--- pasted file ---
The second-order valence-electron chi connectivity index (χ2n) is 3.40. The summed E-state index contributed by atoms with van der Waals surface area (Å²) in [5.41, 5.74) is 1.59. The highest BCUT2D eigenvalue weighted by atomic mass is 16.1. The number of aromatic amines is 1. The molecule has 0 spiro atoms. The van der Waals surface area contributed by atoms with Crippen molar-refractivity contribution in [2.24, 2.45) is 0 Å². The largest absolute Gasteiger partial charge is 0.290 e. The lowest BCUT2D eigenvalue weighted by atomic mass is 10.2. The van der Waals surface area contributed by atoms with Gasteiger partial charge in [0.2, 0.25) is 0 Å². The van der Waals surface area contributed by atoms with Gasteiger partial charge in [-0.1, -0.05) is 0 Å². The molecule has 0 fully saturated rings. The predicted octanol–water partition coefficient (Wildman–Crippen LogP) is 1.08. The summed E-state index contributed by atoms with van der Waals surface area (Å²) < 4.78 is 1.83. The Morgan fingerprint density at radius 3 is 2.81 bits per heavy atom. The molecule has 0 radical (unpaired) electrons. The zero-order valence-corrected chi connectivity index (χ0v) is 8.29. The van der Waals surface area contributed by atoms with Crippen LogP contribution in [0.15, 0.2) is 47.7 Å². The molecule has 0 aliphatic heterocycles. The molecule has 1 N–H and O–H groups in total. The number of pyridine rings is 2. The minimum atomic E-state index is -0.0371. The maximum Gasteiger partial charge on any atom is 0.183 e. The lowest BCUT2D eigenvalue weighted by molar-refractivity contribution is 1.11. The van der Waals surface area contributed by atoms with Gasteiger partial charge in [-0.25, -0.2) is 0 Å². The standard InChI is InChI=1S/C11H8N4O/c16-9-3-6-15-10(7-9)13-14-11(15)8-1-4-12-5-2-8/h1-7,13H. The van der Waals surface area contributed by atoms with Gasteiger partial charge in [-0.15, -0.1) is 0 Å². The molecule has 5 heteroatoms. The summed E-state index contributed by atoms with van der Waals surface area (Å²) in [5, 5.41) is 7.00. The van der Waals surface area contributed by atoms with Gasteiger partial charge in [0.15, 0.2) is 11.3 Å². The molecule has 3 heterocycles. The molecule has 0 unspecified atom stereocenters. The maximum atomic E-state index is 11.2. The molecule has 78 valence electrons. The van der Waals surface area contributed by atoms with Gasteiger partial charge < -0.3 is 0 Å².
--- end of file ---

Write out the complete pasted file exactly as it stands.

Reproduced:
The second-order valence-electron chi connectivity index (χ2n) is 3.40. The summed E-state index contributed by atoms with van der Waals surface area (Å²) in [5.41, 5.74) is 1.59. The highest BCUT2D eigenvalue weighted by atomic mass is 16.1. The number of aromatic amines is 1. The molecule has 0 spiro atoms. The van der Waals surface area contributed by atoms with Crippen molar-refractivity contribution in [2.24, 2.45) is 0 Å². The largest absolute Gasteiger partial charge is 0.290 e. The lowest BCUT2D eigenvalue weighted by atomic mass is 10.2. The van der Waals surface area contributed by atoms with Gasteiger partial charge in [0.2, 0.25) is 0 Å². The van der Waals surface area contributed by atoms with Gasteiger partial charge in [-0.1, -0.05) is 0 Å². The molecule has 0 fully saturated rings. The predicted octanol–water partition coefficient (Wildman–Crippen LogP) is 1.08. The summed E-state index contributed by atoms with van der Waals surface area (Å²) < 4.78 is 1.83. The Morgan fingerprint density at radius 3 is 2.81 bits per heavy atom. The molecule has 0 radical (unpaired) electrons. The zero-order valence-corrected chi connectivity index (χ0v) is 8.29. The van der Waals surface area contributed by atoms with Crippen LogP contribution in [0.15, 0.2) is 47.7 Å². The molecule has 0 aliphatic heterocycles. The molecule has 1 N–H and O–H groups in total. The number of pyridine rings is 2. The minimum atomic E-state index is -0.0371. The maximum Gasteiger partial charge on any atom is 0.183 e. The lowest BCUT2D eigenvalue weighted by molar-refractivity contribution is 1.11. The van der Waals surface area contributed by atoms with Gasteiger partial charge in [-0.25, -0.2) is 0 Å². The standard InChI is InChI=1S/C11H8N4O/c16-9-3-6-15-10(7-9)13-14-11(15)8-1-4-12-5-2-8/h1-7,13H. The van der Waals surface area contributed by atoms with Gasteiger partial charge in [-0.15, -0.1) is 0 Å². The molecule has 5 heteroatoms. The summed E-state index contributed by atoms with van der Waals surface area (Å²) in [5, 5.41) is 7.00. The van der Waals surface area contributed by atoms with Gasteiger partial charge in [0.15, 0.2) is 11.3 Å². The molecule has 3 heterocycles. The molecule has 0 unspecified atom stereocenters. The maximum atomic E-state index is 11.2. The molecule has 78 valence electrons. The van der Waals surface area contributed by atoms with Gasteiger partial charge < -0.3 is 0 Å².